Haiti AG says no pressure applied to release detainees

Haiti AG says no pressure applied to release detainees

Haiti Attorney General Paul Eronce Villard denied rumors Tuesday that he is being pressured to release eight men armed with a cache of high-powered weapons who were arrested Sunday by the national police (PNH).

“There has never been any pressure on myself to free the men who are in the Port-au-Prince jail,” Villard said. He also denied reports justice minister Pierre-Richard Casimir had gone to see the detainees.

“It is untrue that the justice minister went to the location where the men are being detained. I am a loyal man, an honest man. This is a lie. The minister was not there,” Villard said.

The arrest of eight heavily armed men — one Haitian, two Serbs and five Americans — shocked the nation already reeling from 10 consecutive days of protests and looting. They are facing illegal weapons charges. Rumors are growing as to the men’s motives, and Villard attempted to answer some of the many questions during a news conference.

“When police arrived at Rue Pave (a main thoroughfare downtown), they noticed a car without a license plate. This is not normal,” Villard said. “They realized that inside the car there was a group of very sophisticated military men. They had all kinds of technical equipment. So in accordance with our laws, the police were in its right to act, because these men had no special authorization to do what they were doing and they were found under suspicious circumstances. They were breaking the law. “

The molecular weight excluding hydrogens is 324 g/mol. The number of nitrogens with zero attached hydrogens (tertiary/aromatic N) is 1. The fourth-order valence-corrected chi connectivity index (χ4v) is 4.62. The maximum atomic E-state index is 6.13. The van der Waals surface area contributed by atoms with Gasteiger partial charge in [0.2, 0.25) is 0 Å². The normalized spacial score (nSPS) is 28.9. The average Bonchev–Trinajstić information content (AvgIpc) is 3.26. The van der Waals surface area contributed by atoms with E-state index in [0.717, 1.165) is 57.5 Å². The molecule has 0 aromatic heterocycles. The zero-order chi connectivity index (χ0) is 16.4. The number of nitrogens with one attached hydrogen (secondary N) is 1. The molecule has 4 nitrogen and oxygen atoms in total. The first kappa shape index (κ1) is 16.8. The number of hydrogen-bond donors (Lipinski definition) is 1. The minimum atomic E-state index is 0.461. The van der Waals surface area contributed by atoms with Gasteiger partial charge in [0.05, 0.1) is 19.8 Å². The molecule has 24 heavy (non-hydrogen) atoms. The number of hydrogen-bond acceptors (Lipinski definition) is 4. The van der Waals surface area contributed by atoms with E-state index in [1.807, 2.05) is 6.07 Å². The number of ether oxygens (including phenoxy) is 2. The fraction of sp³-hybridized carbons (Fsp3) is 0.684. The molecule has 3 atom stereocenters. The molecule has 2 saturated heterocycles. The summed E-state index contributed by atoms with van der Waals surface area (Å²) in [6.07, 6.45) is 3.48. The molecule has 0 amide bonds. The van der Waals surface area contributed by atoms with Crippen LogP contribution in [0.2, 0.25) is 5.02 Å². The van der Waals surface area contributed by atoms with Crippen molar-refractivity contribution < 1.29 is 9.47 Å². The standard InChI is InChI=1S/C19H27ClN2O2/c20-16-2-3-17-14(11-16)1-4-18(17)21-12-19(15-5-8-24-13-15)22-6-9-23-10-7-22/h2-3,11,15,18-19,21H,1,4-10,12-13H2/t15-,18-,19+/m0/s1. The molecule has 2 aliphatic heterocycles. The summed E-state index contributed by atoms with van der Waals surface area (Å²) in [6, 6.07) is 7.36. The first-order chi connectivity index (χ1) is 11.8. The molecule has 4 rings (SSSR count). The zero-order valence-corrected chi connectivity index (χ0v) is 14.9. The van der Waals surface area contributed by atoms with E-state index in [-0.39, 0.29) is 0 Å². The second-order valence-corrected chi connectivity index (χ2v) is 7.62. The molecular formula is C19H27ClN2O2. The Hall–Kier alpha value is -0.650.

Villard said a report on the arrests is expected in two days. But he made no mention of a report in the Miami Herald that the men told police they were on a “government mission.”

Port-au-Prince police station chief Joel Casseus told the Miami Herald that following the arrest, the men said they didn’t have to speak to police and refused to say which government had hired them. Casseus told the Herald the men told him “their boss would call our boss (police commissioner).”

The Herald also reported that the U.S. consul general visited the American detainees on Monday and was asked by police if the embassy had any covert operations on the ground. The answer was no, according to sources cited in the report.

A U.S. State Department spokesperson acknowledged it was aware of the arrests Tuesday.

“I’ve seen those reports that the Haitian National Police have detained a group of individuals, which include some American citizens. Due to privacy considerations, we were unable to comment further. But I can say that, whenever United States citizens are arrested, we seek consular access as soon as possible to provide appropriate consular relief,” the spokesperson said.

Meanwhile, Youri Latortue, leader of the Senate Ethics Committee, held his own press conference to discuss the matter.

“We’re in an unacceptable situation,” Senator Latortue said and alleged that there were more than eight armed men in the group. He told reporters a fourth car was following the group’s movements from afar, and left the scene without being apprehended.

“My fellow Haitians, if leaders are involved in this plot — whatever the objective — whether it was robbing the Central Bank or killing people — this is unacceptable,” Latortue said, citing presidential adviser Reynold Georges.

The senator said he would ask Prime Minister Jean-Henry Ceant to request that law enforcement find and arrest the people in the other vehicle and any other persons involved in the incident or who tried to intervene to have the detained men released.

Latortue alleged that among items police found in the car was a list of names. He did not elaborate.

“When you’re leading an investigation, all these facts are important, but the most important thing to us is the list the police has in its possession,” Latortue said.

Ceant met with Senate members Tuesday afternoon to discuss the arrest.